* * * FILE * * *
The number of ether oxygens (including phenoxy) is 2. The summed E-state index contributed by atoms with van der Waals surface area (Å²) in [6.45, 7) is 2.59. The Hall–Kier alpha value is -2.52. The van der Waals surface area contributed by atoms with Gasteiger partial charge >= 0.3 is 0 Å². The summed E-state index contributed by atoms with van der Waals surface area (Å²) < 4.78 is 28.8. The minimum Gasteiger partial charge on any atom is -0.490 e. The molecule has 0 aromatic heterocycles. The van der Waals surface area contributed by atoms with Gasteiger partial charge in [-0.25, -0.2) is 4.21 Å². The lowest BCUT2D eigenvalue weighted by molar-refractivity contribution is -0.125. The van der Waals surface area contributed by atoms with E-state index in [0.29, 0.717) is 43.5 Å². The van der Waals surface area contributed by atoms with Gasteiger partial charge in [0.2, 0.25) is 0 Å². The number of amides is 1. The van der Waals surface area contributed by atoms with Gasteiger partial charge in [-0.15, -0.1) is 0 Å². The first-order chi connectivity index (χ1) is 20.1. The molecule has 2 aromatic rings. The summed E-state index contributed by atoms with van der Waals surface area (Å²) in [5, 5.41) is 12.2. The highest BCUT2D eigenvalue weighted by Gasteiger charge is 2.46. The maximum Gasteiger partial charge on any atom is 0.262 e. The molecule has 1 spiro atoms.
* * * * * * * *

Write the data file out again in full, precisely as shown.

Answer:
The number of ether oxygens (including phenoxy) is 2. The summed E-state index contributed by atoms with van der Waals surface area (Å²) in [6.45, 7) is 2.59. The Hall–Kier alpha value is -2.52. The van der Waals surface area contributed by atoms with Gasteiger partial charge >= 0.3 is 0 Å². The summed E-state index contributed by atoms with van der Waals surface area (Å²) < 4.78 is 28.8. The minimum Gasteiger partial charge on any atom is -0.490 e. The molecule has 0 aromatic heterocycles. The van der Waals surface area contributed by atoms with Gasteiger partial charge in [-0.25, -0.2) is 4.21 Å². The lowest BCUT2D eigenvalue weighted by molar-refractivity contribution is -0.125. The van der Waals surface area contributed by atoms with E-state index in [0.29, 0.717) is 43.5 Å². The van der Waals surface area contributed by atoms with Gasteiger partial charge in [0.2, 0.25) is 0 Å². The number of amides is 1. The van der Waals surface area contributed by atoms with Gasteiger partial charge in [-0.15, -0.1) is 0 Å². The first-order chi connectivity index (χ1) is 20.1. The molecule has 2 aromatic rings. The summed E-state index contributed by atoms with van der Waals surface area (Å²) in [5, 5.41) is 12.2. The highest BCUT2D eigenvalue weighted by Gasteiger charge is 2.46. The maximum Gasteiger partial charge on any atom is 0.262 e. The molecule has 1 spiro atoms.